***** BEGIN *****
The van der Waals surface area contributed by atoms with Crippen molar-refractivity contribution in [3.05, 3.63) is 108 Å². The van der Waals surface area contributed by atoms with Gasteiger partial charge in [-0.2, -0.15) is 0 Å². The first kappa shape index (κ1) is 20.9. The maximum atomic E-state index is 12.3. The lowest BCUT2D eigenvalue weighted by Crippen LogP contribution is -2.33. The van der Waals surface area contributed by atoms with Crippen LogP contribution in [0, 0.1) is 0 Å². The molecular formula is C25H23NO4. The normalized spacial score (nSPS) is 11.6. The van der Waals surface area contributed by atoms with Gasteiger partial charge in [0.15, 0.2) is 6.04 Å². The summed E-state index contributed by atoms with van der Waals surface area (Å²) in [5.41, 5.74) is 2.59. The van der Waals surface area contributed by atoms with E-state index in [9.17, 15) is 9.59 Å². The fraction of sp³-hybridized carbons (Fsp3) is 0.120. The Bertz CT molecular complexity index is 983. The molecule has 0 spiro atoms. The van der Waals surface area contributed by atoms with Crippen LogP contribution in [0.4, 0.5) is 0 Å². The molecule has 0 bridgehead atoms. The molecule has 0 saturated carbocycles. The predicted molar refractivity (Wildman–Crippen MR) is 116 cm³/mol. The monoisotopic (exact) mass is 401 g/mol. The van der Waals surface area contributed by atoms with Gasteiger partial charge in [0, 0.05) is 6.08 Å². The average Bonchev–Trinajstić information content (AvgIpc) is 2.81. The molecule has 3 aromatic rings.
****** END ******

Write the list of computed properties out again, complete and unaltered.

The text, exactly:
The van der Waals surface area contributed by atoms with Crippen molar-refractivity contribution in [3.05, 3.63) is 108 Å². The van der Waals surface area contributed by atoms with Gasteiger partial charge in [-0.2, -0.15) is 0 Å². The first kappa shape index (κ1) is 20.9. The maximum atomic E-state index is 12.3. The lowest BCUT2D eigenvalue weighted by Crippen LogP contribution is -2.33. The van der Waals surface area contributed by atoms with Crippen LogP contribution in [0, 0.1) is 0 Å². The molecular formula is C25H23NO4. The normalized spacial score (nSPS) is 11.6. The van der Waals surface area contributed by atoms with Gasteiger partial charge in [0.15, 0.2) is 6.04 Å². The summed E-state index contributed by atoms with van der Waals surface area (Å²) in [5.41, 5.74) is 2.59. The van der Waals surface area contributed by atoms with E-state index in [9.17, 15) is 9.59 Å². The fraction of sp³-hybridized carbons (Fsp3) is 0.120. The Bertz CT molecular complexity index is 983. The molecule has 0 spiro atoms. The van der Waals surface area contributed by atoms with Crippen LogP contribution in [0.4, 0.5) is 0 Å². The molecule has 0 bridgehead atoms. The molecule has 0 saturated carbocycles. The predicted molar refractivity (Wildman–Crippen MR) is 116 cm³/mol. The monoisotopic (exact) mass is 401 g/mol. The van der Waals surface area contributed by atoms with Gasteiger partial charge in [0, 0.05) is 6.08 Å². The average Bonchev–Trinajstić information content (AvgIpc) is 2.81. The molecule has 3 aromatic rings.